Sunday, December 02, 2007

State Stinks!

Sorry, I am not referring to your favorite institution of higher learning (although they may indeed stink). I am referring to the data utilized by the software application that you are responsible for creating and/or maintaining.

Data is not necessarily state - Typically we think of application data as a raw material of sorts. This material must be processed, shifted, sorted, stored, transformed, accessed, and so on.

States of existence - Another form of data is the data used to manage the operation of the software application itself. This is typically the kind of data we associate with "state". In this case, we are talking about states of existence, the dynamic behavior of the application, the software application as a machine.

State as a second-hand citizen - I am referring to Object-Oriented design. You see it all the time, the essence of OO design is the class hierarchy. A team models the application domain into classes and begins to code. The problem - the application's engine is not considered. The code that defines the behavior of an application ends up scattered across event-handling routines, forever a breeding ground for bugs and maintenance head-aches.

State as a Sin - This is a dramatic way of saying that we use state as an optimization. Artificial state is a good term for caches and the like. This type of state is typically misused and comes with a price, we have to maintain this state to ensure that it is fresh. Once again we have stumbled across a breeding ground for problems.

Smart Pointers - Yeah right! I know what Scott Meyers says, "use smart pointers". I have used smart pointers for years. My question is why do I need to use smart pointers in a properly designed C++ application? Why not ensure that a C++ class wraps all dynamic memory concerns to begin with and let the copy constructors, assignment operators, and destructors do their jobs? The only reason I can think of is because of performance concerns. Due to a need to optimize, we now are responsible for managing a computers memory resources, and we do so in way that subverts the intent of C++ auto-scoping classes and destructor semantics. And we call it "smart".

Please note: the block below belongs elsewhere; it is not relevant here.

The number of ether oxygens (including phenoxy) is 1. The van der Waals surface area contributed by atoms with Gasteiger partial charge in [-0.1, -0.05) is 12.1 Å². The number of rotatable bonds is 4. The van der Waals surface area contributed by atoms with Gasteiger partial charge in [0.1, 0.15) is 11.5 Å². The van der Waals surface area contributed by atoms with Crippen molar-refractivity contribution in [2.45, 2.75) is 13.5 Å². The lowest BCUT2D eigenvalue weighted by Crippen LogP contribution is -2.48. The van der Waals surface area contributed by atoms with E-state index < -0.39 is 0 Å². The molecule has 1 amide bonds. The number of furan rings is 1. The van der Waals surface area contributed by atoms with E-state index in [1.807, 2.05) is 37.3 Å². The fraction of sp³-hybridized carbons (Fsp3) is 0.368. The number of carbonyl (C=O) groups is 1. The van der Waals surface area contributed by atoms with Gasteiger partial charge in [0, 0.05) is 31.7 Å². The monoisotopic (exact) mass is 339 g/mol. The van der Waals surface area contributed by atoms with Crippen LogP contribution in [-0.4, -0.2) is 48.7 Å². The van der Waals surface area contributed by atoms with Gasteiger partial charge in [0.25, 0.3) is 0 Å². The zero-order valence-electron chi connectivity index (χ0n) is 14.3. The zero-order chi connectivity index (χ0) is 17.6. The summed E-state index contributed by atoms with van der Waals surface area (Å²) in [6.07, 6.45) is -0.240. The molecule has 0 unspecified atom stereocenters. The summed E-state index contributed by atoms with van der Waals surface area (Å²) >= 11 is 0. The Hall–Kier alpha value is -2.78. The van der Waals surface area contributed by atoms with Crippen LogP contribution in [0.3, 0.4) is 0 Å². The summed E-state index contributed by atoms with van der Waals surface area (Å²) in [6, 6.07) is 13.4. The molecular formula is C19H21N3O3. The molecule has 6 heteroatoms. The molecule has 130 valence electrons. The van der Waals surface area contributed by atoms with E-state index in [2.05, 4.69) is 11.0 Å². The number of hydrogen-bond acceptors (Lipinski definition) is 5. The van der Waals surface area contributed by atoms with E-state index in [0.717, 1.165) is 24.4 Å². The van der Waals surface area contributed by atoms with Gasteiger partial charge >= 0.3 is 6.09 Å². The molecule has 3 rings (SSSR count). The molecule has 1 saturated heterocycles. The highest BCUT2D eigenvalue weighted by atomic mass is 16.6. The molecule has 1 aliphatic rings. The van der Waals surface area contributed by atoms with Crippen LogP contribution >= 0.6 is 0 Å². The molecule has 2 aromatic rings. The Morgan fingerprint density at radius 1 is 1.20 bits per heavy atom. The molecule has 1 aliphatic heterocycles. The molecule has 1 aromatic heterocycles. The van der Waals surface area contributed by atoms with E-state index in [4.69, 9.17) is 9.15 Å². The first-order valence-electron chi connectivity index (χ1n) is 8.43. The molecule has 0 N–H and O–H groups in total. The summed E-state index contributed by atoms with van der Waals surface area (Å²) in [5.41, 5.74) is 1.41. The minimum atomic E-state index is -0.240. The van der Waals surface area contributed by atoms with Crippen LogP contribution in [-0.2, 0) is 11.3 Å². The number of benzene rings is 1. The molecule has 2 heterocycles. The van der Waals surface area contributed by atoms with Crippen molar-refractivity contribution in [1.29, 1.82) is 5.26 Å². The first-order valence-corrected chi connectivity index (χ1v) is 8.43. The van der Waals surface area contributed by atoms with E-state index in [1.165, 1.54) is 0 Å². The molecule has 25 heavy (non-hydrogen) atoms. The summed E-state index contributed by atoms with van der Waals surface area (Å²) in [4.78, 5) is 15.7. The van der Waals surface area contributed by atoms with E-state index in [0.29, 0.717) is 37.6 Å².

State Maintenance is Like Pounding Sand - Did I mention concurrency?

Multi-Core Processors and Concurrency - The carrot and the stick. We humans can be stubborn. We may not always change for a carrot or a stick, but the carrot and the stick combination can be hard to refuse.
Carrot - Multi-Core processors. Think super computer.
Stick - Each core in the multi-core processor must be driven by its own thread or process.
Carrot + Stick = We must learn how to program computers for multiple concurrent processes/threads.

Stop Pounding Sand - So we need to rethink application development. We will write applications that are not optimized from the perspective of one thread of execution, but will blaze across multi-core processors. We will employ programming technologies that makes state a first class citizen and sinful state a bad memory.

This is all Good - Why? Because State Stinks! State maintenance is boring, tedious, wasteful and problematic.

1 comment:

Jeff Moser said...

You might want to check out how the Erlang functional programming language handles state in a highly fault tolerant and therefore concurrent way. It's also very efficient.

One thing that's hard for people to grasp who come from imperative languages like assembler, C/C++, etc is that smart compilers can go to town on stateless code and can meet or exceed the equivalent imperative code. Haskell compilers have incredible optimizers and Haskell is, by definition, stateless.